For children, psychological abuse can be just as harmful to their physical, emotional, and mental health as physical abuse, according to the American Academy of Pediatrics (AAP). And being able to recognize this form of child abuse is one of the hardest challenges.
Harriet MacMillan, MD, a psychiatry and behavioral neurosciences and pediatrics professor at McMaster University's Michael G. DeGroote School of Medicine and the Offord Centre for Child Studies, reported in the journal Pediatrics that psychological abuse can include exploiting, belittling, terrorizing or denigrating a child, being emotionally unresponsive, or corrupting to a point of risking a child's well being.
MacMillan, who holds the David R. (Dan) Offord Chair in Child Studies at McMaster, is one of three authors of the position statement, She said: "We are talking about extremes and the likelihood of harm, or risk of harm, resulting from the kinds of behavior that make a child feel worthless, unloved, or unwanted."
MacMillan says examples of psychological abuse could include leaving a child neglected in a crib all day or involving a teen in drug habits, but cases where a parent raises their voice after asking multiple times for a child to complete as task is not considered abuse.
"Yelling at a child every day and giving the message that the child is a terrible person, and that the parent regrets bringing the child into this world, is an example of a potentially very harmful form of interaction."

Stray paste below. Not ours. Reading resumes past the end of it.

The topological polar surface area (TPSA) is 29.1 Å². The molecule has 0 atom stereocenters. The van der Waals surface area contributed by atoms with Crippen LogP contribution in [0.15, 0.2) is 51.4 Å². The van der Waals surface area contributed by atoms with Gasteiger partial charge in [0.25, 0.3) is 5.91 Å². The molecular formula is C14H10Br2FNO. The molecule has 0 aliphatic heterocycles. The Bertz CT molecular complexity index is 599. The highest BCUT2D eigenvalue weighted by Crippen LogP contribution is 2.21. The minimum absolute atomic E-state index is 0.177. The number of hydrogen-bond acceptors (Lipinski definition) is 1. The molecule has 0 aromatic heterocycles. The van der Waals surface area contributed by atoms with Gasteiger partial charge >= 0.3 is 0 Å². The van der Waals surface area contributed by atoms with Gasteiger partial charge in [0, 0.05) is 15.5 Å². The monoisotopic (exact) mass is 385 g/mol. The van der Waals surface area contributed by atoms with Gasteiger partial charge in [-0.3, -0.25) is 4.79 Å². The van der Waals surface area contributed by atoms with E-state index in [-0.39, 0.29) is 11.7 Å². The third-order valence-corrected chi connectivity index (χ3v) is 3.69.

Children are affected by psychological maltreatment, which could be linked to attachment, developmental, educational, and socialization disorders, as well as displaying disruptive behavior.
"The effects of psychological maltreatment during the first three years of life can be particularly profound."
Homes where family conflict, multiple stresses, physical violence, mental illness, depression, or substance abuse are present are more likely to show signs of psychological abuse, although it can be seen in any family setting. Self report studies show that about 9 percent of women and 4 percent of men were exposed to psychological abuse as a child.
Source: Medical News Today